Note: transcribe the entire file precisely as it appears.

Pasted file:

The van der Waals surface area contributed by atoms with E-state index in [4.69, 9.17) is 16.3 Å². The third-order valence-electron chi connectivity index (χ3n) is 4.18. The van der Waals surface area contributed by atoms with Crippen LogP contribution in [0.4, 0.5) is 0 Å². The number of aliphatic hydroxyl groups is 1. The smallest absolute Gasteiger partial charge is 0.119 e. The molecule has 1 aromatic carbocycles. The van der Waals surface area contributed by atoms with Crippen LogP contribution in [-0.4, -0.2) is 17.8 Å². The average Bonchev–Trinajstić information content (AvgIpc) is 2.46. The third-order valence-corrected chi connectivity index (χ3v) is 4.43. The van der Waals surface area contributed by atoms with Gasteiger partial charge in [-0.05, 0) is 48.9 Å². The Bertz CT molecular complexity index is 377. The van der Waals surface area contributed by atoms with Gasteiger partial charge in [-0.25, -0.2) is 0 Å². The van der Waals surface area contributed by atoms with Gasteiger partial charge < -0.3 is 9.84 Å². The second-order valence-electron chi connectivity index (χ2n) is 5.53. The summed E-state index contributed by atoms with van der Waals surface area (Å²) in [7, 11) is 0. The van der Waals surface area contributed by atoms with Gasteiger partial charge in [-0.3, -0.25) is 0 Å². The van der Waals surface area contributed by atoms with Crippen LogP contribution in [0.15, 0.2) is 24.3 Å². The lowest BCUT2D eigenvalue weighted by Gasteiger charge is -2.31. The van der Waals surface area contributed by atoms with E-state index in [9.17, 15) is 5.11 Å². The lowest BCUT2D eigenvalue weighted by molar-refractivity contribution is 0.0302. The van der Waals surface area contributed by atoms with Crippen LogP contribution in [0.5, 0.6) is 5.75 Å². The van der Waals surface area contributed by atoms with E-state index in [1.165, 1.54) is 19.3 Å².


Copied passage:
The van der Waals surface area contributed by atoms with E-state index in [4.69, 9.17) is 16.3 Å². The third-order valence-electron chi connectivity index (χ3n) is 4.18. The van der Waals surface area contributed by atoms with Crippen LogP contribution in [0.4, 0.5) is 0 Å². The number of aliphatic hydroxyl groups is 1. The smallest absolute Gasteiger partial charge is 0.119 e. The molecule has 1 aromatic carbocycles. The van der Waals surface area contributed by atoms with Crippen LogP contribution in [-0.4, -0.2) is 17.8 Å². The average Bonchev–Trinajstić information content (AvgIpc) is 2.46. The third-order valence-corrected chi connectivity index (χ3v) is 4.43. The van der Waals surface area contributed by atoms with Gasteiger partial charge in [-0.05, 0) is 48.9 Å². The Bertz CT molecular complexity index is 377. The van der Waals surface area contributed by atoms with Gasteiger partial charge in [-0.25, -0.2) is 0 Å². The van der Waals surface area contributed by atoms with Gasteiger partial charge < -0.3 is 9.84 Å². The second-order valence-electron chi connectivity index (χ2n) is 5.53. The summed E-state index contributed by atoms with van der Waals surface area (Å²) in [7, 11) is 0. The van der Waals surface area contributed by atoms with Gasteiger partial charge in [-0.3, -0.25) is 0 Å². The van der Waals surface area contributed by atoms with Crippen LogP contribution in [0.15, 0.2) is 24.3 Å². The lowest BCUT2D eigenvalue weighted by Gasteiger charge is -2.31. The van der Waals surface area contributed by atoms with E-state index in [9.17, 15) is 5.11 Å². The lowest BCUT2D eigenvalue weighted by molar-refractivity contribution is 0.0302. The van der Waals surface area contributed by atoms with Crippen LogP contribution in [0.5, 0.6) is 5.75 Å². The van der Waals surface area contributed by atoms with E-state index in [1.165, 1.54) is 19.3 Å².